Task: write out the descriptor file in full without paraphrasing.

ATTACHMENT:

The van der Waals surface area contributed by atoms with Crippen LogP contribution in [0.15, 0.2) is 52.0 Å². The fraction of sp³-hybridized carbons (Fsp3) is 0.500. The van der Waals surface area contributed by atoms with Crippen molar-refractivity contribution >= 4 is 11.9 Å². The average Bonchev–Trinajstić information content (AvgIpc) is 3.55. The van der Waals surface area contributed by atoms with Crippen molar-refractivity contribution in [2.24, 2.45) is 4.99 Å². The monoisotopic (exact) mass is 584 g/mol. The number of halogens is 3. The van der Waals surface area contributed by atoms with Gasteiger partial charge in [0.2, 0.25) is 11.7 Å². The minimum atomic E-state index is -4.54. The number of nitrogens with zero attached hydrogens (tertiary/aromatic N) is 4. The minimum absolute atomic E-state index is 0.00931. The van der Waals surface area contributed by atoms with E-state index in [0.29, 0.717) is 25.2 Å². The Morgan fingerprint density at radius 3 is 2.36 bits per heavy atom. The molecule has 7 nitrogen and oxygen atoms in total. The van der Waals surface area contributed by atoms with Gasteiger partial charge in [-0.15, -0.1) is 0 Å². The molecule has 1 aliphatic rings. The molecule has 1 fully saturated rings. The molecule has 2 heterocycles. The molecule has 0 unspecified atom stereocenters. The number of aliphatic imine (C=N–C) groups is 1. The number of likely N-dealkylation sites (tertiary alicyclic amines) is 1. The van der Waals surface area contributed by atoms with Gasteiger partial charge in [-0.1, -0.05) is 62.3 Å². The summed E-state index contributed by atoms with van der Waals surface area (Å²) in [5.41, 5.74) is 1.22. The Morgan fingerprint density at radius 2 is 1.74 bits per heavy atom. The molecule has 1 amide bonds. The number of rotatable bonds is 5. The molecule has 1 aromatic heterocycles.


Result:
The van der Waals surface area contributed by atoms with Crippen LogP contribution in [0.15, 0.2) is 52.0 Å². The fraction of sp³-hybridized carbons (Fsp3) is 0.500. The van der Waals surface area contributed by atoms with Crippen molar-refractivity contribution >= 4 is 11.9 Å². The average Bonchev–Trinajstić information content (AvgIpc) is 3.55. The van der Waals surface area contributed by atoms with Crippen molar-refractivity contribution in [2.24, 2.45) is 4.99 Å². The monoisotopic (exact) mass is 584 g/mol. The number of halogens is 3. The van der Waals surface area contributed by atoms with Gasteiger partial charge in [0.2, 0.25) is 11.7 Å². The minimum atomic E-state index is -4.54. The number of nitrogens with zero attached hydrogens (tertiary/aromatic N) is 4. The minimum absolute atomic E-state index is 0.00931. The van der Waals surface area contributed by atoms with E-state index in [0.29, 0.717) is 25.2 Å². The Morgan fingerprint density at radius 3 is 2.36 bits per heavy atom. The molecule has 7 nitrogen and oxygen atoms in total. The van der Waals surface area contributed by atoms with Gasteiger partial charge in [-0.15, -0.1) is 0 Å². The molecule has 1 aliphatic rings. The molecule has 1 fully saturated rings. The molecule has 2 heterocycles. The molecule has 0 unspecified atom stereocenters. The number of aliphatic imine (C=N–C) groups is 1. The number of likely N-dealkylation sites (tertiary alicyclic amines) is 1. The van der Waals surface area contributed by atoms with Gasteiger partial charge in [-0.1, -0.05) is 62.3 Å². The summed E-state index contributed by atoms with van der Waals surface area (Å²) in [5.41, 5.74) is 1.22. The Morgan fingerprint density at radius 2 is 1.74 bits per heavy atom. The molecule has 1 amide bonds. The number of rotatable bonds is 5. The molecule has 1 aromatic heterocycles.